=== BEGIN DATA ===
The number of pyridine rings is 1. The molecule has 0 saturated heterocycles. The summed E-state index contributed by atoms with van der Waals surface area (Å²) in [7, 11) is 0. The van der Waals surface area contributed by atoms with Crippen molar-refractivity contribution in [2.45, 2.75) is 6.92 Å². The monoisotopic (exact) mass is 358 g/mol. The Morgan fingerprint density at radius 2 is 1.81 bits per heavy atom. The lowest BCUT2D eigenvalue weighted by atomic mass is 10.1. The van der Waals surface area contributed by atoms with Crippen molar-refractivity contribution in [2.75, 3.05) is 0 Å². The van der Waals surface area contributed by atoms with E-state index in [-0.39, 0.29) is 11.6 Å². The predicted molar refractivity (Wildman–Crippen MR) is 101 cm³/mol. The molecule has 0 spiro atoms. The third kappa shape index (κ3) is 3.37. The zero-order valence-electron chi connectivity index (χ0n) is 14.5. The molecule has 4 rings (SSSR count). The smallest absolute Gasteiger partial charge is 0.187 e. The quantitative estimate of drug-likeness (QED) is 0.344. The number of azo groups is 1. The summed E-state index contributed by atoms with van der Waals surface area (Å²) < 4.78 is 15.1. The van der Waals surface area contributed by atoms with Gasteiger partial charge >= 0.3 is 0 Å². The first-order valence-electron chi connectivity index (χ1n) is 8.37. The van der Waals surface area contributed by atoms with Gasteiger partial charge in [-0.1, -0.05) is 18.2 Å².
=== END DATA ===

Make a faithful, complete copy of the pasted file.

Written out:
The number of pyridine rings is 1. The molecule has 0 saturated heterocycles. The summed E-state index contributed by atoms with van der Waals surface area (Å²) in [7, 11) is 0. The van der Waals surface area contributed by atoms with Crippen molar-refractivity contribution in [2.45, 2.75) is 6.92 Å². The monoisotopic (exact) mass is 358 g/mol. The Morgan fingerprint density at radius 2 is 1.81 bits per heavy atom. The lowest BCUT2D eigenvalue weighted by atomic mass is 10.1. The van der Waals surface area contributed by atoms with Crippen molar-refractivity contribution in [2.75, 3.05) is 0 Å². The van der Waals surface area contributed by atoms with E-state index in [-0.39, 0.29) is 11.6 Å². The predicted molar refractivity (Wildman–Crippen MR) is 101 cm³/mol. The molecule has 0 spiro atoms. The third kappa shape index (κ3) is 3.37. The zero-order valence-electron chi connectivity index (χ0n) is 14.5. The molecule has 4 rings (SSSR count). The smallest absolute Gasteiger partial charge is 0.187 e. The quantitative estimate of drug-likeness (QED) is 0.344. The number of azo groups is 1. The summed E-state index contributed by atoms with van der Waals surface area (Å²) < 4.78 is 15.1. The van der Waals surface area contributed by atoms with Gasteiger partial charge >= 0.3 is 0 Å². The first-order valence-electron chi connectivity index (χ1n) is 8.37. The van der Waals surface area contributed by atoms with Gasteiger partial charge in [-0.1, -0.05) is 18.2 Å².